Strategic Sitrep 2/12

Azerbaijani President wins re-election; IDF strikes Rafah in anticipation of ground incursion

Azerbaijani President Ilham Aliyev wins election marred by fraud

Long-serving President of Azerbaijan Ilham Aliyev overwhelmingly won a snap presidential election on February 7, 2024. Azerbaijan’s central electoral body declared that Aliyev received more than 90% of votes cast. According to local observers and international organizations, the election was characterized by widespread fraud. The US Embassy in Baku, for example, issued a statement saying the election “occurred in a restrictive environment with a lack of genuine competition.”

Neither the nature of the election nor the result are surprising, given Aliyev has ruled oil-rich Azerbaijan as dictator since 2003, when he succeeded his father. However, the decision to call snap elections was slightly unusual, as the regularly scheduled presidential election would not have been held until next year. Aliyev, though, was bolstered by the success of Azerbaijan’s rapid September 2023 offensive that overran and re-occupied Nagorno-Karabakh—the disputed region that was formerly populated by mostly ethnic Armenians and politically aligned with Yerevan, but considered internationally (and of course, by Baku) to be part of Azerbaijan’s sovereign territory—and decided to move the election up by a year.

Aliyev’s aggression has been aided by Russia’s passivity as mediator. Russia mediated the ceasefire agreement that ended the 2020 Nagorno-Karabakh war, and took on a peacekeeping role for its implementation. Since that time, however, Russia has been unwilling or unable to attempt to moderate the conflict as it has escalated.

So, what does this mean?

The election could be impetus for renewed offensive action by the Azerbaijani military along its borders with Armenia. Azerbaijan attacked in late 2020 and again in 2023, eventually retaking all of Nagorno-Karabakh. Its military currently occupies an estimated 200-or-so square kilometers of sovereign Armenian territory along the international border that Aliyev has said it has no intention of relinquishing. Aliyev may interpret his latest electoral success and as permission to take more.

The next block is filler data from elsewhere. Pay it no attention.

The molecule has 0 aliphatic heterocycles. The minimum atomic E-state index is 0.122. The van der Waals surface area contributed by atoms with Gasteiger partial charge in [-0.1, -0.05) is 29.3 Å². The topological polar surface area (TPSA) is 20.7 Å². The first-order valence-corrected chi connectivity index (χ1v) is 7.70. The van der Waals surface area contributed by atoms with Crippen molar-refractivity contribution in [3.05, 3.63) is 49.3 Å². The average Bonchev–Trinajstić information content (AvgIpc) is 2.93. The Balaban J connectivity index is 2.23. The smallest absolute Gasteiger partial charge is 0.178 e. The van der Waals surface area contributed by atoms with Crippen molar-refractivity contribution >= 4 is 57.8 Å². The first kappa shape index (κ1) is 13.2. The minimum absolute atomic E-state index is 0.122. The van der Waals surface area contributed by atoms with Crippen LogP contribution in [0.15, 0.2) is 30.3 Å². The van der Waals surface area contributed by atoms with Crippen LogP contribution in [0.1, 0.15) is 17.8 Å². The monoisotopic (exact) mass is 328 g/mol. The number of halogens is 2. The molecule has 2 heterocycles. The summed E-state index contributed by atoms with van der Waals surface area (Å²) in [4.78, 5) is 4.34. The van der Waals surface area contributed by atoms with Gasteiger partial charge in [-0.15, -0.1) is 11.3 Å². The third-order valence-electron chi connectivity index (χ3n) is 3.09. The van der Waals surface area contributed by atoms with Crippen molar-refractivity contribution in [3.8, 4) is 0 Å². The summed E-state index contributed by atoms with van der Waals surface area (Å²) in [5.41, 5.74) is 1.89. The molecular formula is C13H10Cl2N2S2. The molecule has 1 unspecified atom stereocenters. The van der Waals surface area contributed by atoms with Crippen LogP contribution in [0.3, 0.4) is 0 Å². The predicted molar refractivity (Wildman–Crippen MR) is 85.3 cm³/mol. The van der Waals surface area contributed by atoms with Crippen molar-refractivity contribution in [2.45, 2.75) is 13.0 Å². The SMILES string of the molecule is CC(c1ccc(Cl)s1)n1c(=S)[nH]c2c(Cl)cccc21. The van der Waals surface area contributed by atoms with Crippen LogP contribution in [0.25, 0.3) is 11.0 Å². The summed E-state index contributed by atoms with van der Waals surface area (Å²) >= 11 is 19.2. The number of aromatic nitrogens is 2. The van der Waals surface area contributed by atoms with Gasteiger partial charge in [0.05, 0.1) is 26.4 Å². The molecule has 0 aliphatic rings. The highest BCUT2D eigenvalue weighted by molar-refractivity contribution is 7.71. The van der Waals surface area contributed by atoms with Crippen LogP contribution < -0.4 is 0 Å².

Aliyev does not act as if he needs a mandate to pursue an aggressive policy vis-a-vis Azerbaijan’s territorial disputes with Armenia, so it does not necessarily follow that he will use the election to justify further offensive maneuverings on the border. Nevertheless, despite Aliyev’s considerable recent success in re-drawing the regional map, he continues to assert Azerbaijan’s dissatisfaction with the state of the international border. In particular, he has claimed Azerbaijan’s right, “without any preconditions,” to villages currently under Armenian jurisdiction that were controlled by Azerbaijan in the Soviet period, along with discussions about Azerbaijani enclaves encircled by Armenian land.

Azerbaijan also lacks stable access to its autonomous region of Nakhchivan, which is separated from the rest of the country by Armenian territory and relies on the Zangezur corridor over which Azerbaijan lacks any formal control. This zone, which is bordered by Iran to the south, may be vulnerable to conflict if Aliyev’s actions over the past few years are any indication of his future intentions.

Dozens killed in Israeli strikes on Rafah

The Gazan health ministry reported that more than 60 Palestinians died during Israeli military strikes on the southern Gaza city of Rafah on Monday, February 12, 2024. Israeli officials said that the airstrikes were cover for an operation that rescued two hostages taken by Hamas during its October 7, 2023 raid into Israel.

Israeli Prime Minister Benjamin Netanyahu has indicated that Rafah is the target of the IDF’s next ground-based incursion as it continues its efforts to destroy Hamas. According to Israeli officials, Rafah is Hamas’ last major Gazan stronghold.

International observers, including US President Joe Biden, have expressed concern about the scale of the Israeli military operation and the cost to Palestinians should the operation into Rafah proceed. At present, the city holds an estimated 1 million displaced Gazans who have fled to Rafah as the IDF has advanced southwest.

So, what does this mean?

An Israeli military operation into Rafah, beyond the airstrikes that have already commenced, will likely lead to large numbers of civilian deaths. The reported totals of civilian casualties during the course of the war have already been high, but Rafah is on Gaza’s southern border, meaning those who wish to evacuate the city will have fewer avenues to escape.

The operation could also expand the geopolitical consequences of the war. Biden has called the Israeli offensive “over the top,” and he appears to be frustrated with his inability to influence Netanyahu. Germany, Saudi Arabia, and the UN, among others, have warned about the extreme costs to civilians that the operation would incur. Egypt, which borders Gaza to the south, has reportedly told Israeli officials that it will suspend the 1979 peace treaty between the two countries—that limits the number of Egyptian forces in the Sinai Peninsula—if the IDF advances into Rafah.